Regarding high-level nuclear waste, James Conca (who has Ph.D. in geochemistry from California Institute of Technology) says, “We know where to put nuclear waste, how to put it there, how much it will cost, and how well it will work.” An oft-repeated phrase is that high-level waste is dangerous for tens of thousands of years, but the fact is that high-level waste loses 99% of its toxicity within 600 years. And while high-level waste is very toxic material, it is less hazardous than gasoline.
The U.S. produces 50 times more lethal doses of gasoline each year than lethal doses of high-level waste; we carry our gasoline with us pretty much everywhere we travel, and it is stored much less carefully than nuclear waste.
The very small volume of high-level waste allows meticulous control to be achieved. Each U.S. resident’s lifetime share of high-level waste would fit in a single can of Coke. Kilowatt for kilowatt, solar power waste has 10,000 times greater volume than nuclear waste, and wind’s total is 500 times larger, each involving large amounts of toxic metals in panels and batteries. Also, nuclear waste is an inert solid within a metal casing (i.e., spent nuclear fuel), not green, oozing goo.
And yet, wind and solar get an environmental hall pass, but nuclear power is labeled as exceedingly dangerous.
The current concept is to secure the solid waste in highly robust steel containers, and to store the containers in an accessible manner that allows routine monitoring and inspection in a deep underground repository free of groundwater that has been geologically stable for millions of years. Yucca Mountain north of Las Vegas was selected for study.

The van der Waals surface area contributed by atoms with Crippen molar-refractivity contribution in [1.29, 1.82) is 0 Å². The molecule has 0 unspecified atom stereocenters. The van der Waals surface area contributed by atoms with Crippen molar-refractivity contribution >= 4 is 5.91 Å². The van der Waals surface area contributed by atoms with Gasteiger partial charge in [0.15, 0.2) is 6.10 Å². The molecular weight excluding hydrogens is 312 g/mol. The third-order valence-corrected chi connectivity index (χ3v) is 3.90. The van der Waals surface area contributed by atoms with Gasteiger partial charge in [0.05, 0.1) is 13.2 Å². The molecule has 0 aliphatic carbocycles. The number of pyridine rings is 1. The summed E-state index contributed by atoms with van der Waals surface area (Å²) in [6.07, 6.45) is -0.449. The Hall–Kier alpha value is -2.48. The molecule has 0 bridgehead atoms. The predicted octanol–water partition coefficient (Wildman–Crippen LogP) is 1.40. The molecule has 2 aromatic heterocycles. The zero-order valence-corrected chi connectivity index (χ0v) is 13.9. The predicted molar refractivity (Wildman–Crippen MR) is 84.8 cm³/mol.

Prof. Bernard Cohen of the University of Pittsburgh calculated that if all the electricity in the U.S. were provided by nuclear power, it would result in 0.3 deaths per year in the U.S. due to waste storage. Should we be concerned with tiny quantities of nuclear waste migrating from a very remote, highly engineered and easily monitored facility sometime in the far distant future, or with the millions of tons of carbon dioxide and harmful particulates we currently pump into the air to breathe and cause our planet to heat up?
Yet in 2011 President Barack Obama defunded the Yucca Mountain project. Again, faulty risk assessment and politics won out over science and sound public policy.
We should be insisting that our government more vigorously pursue this valuable technology that could be a difference maker for addressing climate change. Bill Gates has helped form a new company, TerraPower, whose mission is to bring nuclear power plant design forward to the next level of safety and economic performance. In a recent quote from Forbes, he said “there are only three ways to solve the electric grid problem: one is a miracle in [energy-battery] storage, the second is nuclear fission, and the third is nuclear fusion.”
Wind and solar have a vital role to play, but we should not be putting total reliance on a miracle.
A previous post reprinted later below raised the question Who to Blame for Rising CO? It provided synopses of three studies challenging the IPCC orthodox explanation that humans are the cause by burning fossil fuels. This post brings the research up to date with a 2021 publication by Edwin Berry.
The graph above summarizes Dr. Berry’s findings. The lines represent CO2 added into the atmosphere since the 1750 level of 280 ppm. Based on IPCC data regarding CO2 natural sources and sinks, the black dots show the CO2 data. The small blue dots show the sum of all human CO2 emissions since they became measurable, irrespective of transfers of that CO2 from the atmosphere to land or to ocean.
Notice the CO2 data is greater than the sum of all human CO2 until 1960. That means nature caused the CO2 level to increase prior to 1960, with no reason to…